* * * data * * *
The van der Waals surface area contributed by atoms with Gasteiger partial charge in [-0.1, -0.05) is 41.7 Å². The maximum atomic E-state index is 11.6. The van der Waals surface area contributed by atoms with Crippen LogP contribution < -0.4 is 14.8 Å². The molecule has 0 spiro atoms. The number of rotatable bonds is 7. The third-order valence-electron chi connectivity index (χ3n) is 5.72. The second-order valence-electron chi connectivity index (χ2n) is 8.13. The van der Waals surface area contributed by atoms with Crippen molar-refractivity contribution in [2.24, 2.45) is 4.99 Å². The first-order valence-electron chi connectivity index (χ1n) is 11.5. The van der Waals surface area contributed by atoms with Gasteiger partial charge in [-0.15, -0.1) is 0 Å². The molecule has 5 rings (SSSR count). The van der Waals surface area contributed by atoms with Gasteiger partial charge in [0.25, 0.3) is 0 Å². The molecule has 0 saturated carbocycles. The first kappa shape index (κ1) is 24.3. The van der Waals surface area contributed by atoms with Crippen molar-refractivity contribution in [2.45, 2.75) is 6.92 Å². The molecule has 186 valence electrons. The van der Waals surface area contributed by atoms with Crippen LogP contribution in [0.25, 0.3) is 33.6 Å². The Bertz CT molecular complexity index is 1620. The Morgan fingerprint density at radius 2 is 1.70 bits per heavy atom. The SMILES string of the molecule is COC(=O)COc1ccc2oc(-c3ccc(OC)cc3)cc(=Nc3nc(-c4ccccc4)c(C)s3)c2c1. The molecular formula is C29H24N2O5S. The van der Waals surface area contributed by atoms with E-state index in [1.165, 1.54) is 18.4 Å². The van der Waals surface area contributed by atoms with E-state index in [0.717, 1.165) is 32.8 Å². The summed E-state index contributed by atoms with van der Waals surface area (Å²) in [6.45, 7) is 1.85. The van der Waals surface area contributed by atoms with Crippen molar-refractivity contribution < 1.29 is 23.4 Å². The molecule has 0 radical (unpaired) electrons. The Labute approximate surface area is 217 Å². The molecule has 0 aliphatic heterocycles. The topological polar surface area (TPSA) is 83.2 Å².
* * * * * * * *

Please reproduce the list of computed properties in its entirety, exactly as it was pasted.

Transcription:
The van der Waals surface area contributed by atoms with Gasteiger partial charge in [-0.1, -0.05) is 41.7 Å². The maximum atomic E-state index is 11.6. The van der Waals surface area contributed by atoms with Crippen LogP contribution < -0.4 is 14.8 Å². The molecule has 0 spiro atoms. The number of rotatable bonds is 7. The third-order valence-electron chi connectivity index (χ3n) is 5.72. The second-order valence-electron chi connectivity index (χ2n) is 8.13. The van der Waals surface area contributed by atoms with Crippen molar-refractivity contribution in [2.24, 2.45) is 4.99 Å². The first-order valence-electron chi connectivity index (χ1n) is 11.5. The van der Waals surface area contributed by atoms with Gasteiger partial charge in [-0.15, -0.1) is 0 Å². The molecule has 5 rings (SSSR count). The van der Waals surface area contributed by atoms with Gasteiger partial charge in [0.25, 0.3) is 0 Å². The molecule has 0 saturated carbocycles. The first kappa shape index (κ1) is 24.3. The van der Waals surface area contributed by atoms with Crippen molar-refractivity contribution in [2.45, 2.75) is 6.92 Å². The molecule has 186 valence electrons. The van der Waals surface area contributed by atoms with Crippen LogP contribution in [0.25, 0.3) is 33.6 Å². The Bertz CT molecular complexity index is 1620. The Morgan fingerprint density at radius 2 is 1.70 bits per heavy atom. The SMILES string of the molecule is COC(=O)COc1ccc2oc(-c3ccc(OC)cc3)cc(=Nc3nc(-c4ccccc4)c(C)s3)c2c1. The molecular formula is C29H24N2O5S. The van der Waals surface area contributed by atoms with E-state index in [1.165, 1.54) is 18.4 Å². The van der Waals surface area contributed by atoms with E-state index in [0.717, 1.165) is 32.8 Å². The summed E-state index contributed by atoms with van der Waals surface area (Å²) in [6.45, 7) is 1.85. The van der Waals surface area contributed by atoms with Crippen molar-refractivity contribution < 1.29 is 23.4 Å². The molecule has 0 radical (unpaired) electrons. The Labute approximate surface area is 217 Å². The molecule has 0 aliphatic heterocycles. The topological polar surface area (TPSA) is 83.2 Å².